Some chrysanthemums (family Asteraceae) naturally produce a pest-repelling chemical called pyrethrum. Common pests, like Japanese beetles, spider mites and ants, stay far away from chrysanthemums as a result, but there's one pest that doesn't seem bothered by pyrethrum: aphids. If you see little black bugs on mums, suspect aphids.
Video of the Day
Black Chrysanthemum Aphids
The word "aphid" refers to thousands of species of tiny sap-sucking insects. One species is the chrysanthemum aphid, which is so-called because it only feeds on chrysanthemums. You may find other aphid species on your mums, but you can distinguish chrysanthemum aphids from the rest thanks to their dark-brown or black coloration.
All aphids eat by piercing through the stem, leaf or blossom and sucking out the sugary, nutrient-dense sap within. The plant will begin to suffer from a nutrient deficiency as a result. In severe aphid infestations, the entire plant may die.
Aphids excrete a sweet, sticky substance called "honeydew" that can attract other pests, like house flies and ants. The pyrethrum in chrysanthemums keeps these scavengers away, but it doesn't protect the plant from sooty mold, which is a fungus that grows on the honeydew. Aphids can also spread diseases among plants. In short, it's important to get rid of those little black bugs on your mums, even if the plant seems relatively healthy or unaffected.
Eliminating and Repelling Chrysanthemum Aphids
Chrysanthemum aphids (and other aphid species) can be eliminated with neem oil. Saturate the leaves (top and bottom), stems, blooms and even the soil with this product, paying extra-special attention to the growing tips. If the mums are grown in pots, you may be able to turn them upside down and dunk them into a bucket of soapy water to knock off the aphids. A blast of water from the hose can accomplish the same, but it may damage the blossoms.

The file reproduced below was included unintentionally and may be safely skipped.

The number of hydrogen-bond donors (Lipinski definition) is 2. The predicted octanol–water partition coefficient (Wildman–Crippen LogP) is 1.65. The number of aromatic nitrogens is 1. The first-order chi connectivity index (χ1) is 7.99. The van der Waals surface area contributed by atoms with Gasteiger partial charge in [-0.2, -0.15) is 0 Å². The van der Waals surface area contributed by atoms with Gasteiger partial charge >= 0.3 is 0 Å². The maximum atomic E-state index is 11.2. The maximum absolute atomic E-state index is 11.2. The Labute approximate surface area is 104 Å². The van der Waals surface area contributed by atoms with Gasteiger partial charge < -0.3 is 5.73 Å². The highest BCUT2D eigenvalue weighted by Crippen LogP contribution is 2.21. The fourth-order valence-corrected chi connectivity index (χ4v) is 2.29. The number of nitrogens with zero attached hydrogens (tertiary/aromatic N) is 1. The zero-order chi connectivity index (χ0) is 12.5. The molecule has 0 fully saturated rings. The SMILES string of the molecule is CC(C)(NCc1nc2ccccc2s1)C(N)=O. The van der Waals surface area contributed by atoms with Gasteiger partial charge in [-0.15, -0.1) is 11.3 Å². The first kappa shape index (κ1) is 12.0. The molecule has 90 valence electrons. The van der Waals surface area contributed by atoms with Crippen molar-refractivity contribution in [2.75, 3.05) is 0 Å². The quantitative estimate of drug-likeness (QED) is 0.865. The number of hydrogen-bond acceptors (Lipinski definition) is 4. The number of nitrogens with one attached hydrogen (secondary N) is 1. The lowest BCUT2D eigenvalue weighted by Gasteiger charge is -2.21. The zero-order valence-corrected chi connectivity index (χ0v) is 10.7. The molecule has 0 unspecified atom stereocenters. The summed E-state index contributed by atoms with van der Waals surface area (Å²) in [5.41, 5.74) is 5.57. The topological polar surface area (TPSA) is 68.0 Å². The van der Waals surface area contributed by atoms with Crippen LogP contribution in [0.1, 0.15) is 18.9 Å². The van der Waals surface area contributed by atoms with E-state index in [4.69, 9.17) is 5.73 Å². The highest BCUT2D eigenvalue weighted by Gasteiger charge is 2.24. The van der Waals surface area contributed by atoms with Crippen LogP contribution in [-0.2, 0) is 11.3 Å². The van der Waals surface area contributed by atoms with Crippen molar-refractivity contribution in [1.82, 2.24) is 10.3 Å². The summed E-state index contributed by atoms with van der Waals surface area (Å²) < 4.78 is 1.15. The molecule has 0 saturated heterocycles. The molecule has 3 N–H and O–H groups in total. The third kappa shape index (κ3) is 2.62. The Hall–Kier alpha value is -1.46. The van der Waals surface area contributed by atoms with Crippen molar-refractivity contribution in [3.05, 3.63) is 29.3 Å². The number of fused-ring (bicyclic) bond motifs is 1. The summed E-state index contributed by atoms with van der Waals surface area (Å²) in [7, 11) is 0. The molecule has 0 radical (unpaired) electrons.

One or two rounds of any aphid-killing procedure may suffice for mums grown indoors, but mums grown outdoors will undoubtedly attract more aphids. For continuous aphid control, turn your garden into an oasis for predatory insects, like ladybugs and hoverflies. They should appear on their own if they have sufficient nectar (particularly from umbel-shaped flowers) to eat as a carbohydrate source. Avoid using chemical insecticides and pesticides in the garden as much as possible, as these will kill beneficial insects too.
Companion Planting to Repel Aphids
You can also intersperse aphid-repelling plants among the chrysanthemums for a natural approach. The ideal companion plants for chrysanthemums are strong-scented herbs. It's believed that the odor of plants like garlic (Allium sativum), basil (Ocimum basilicum) or mint (Mentha spp.) overwhelms the aphids' olfactory system. As a result, they're too disoriented to sniff out the nearby chrysanthemums, and they travel elsewhere for a meal.
Allow the garlic to flower to attract predatory insects. Parsley (Petroselinum crispum) and dill (Anethum graveolens) will also produce flowers that attract these beneficial insects. Avoid planting nasturtium, as it will attract even more aphids to your garden.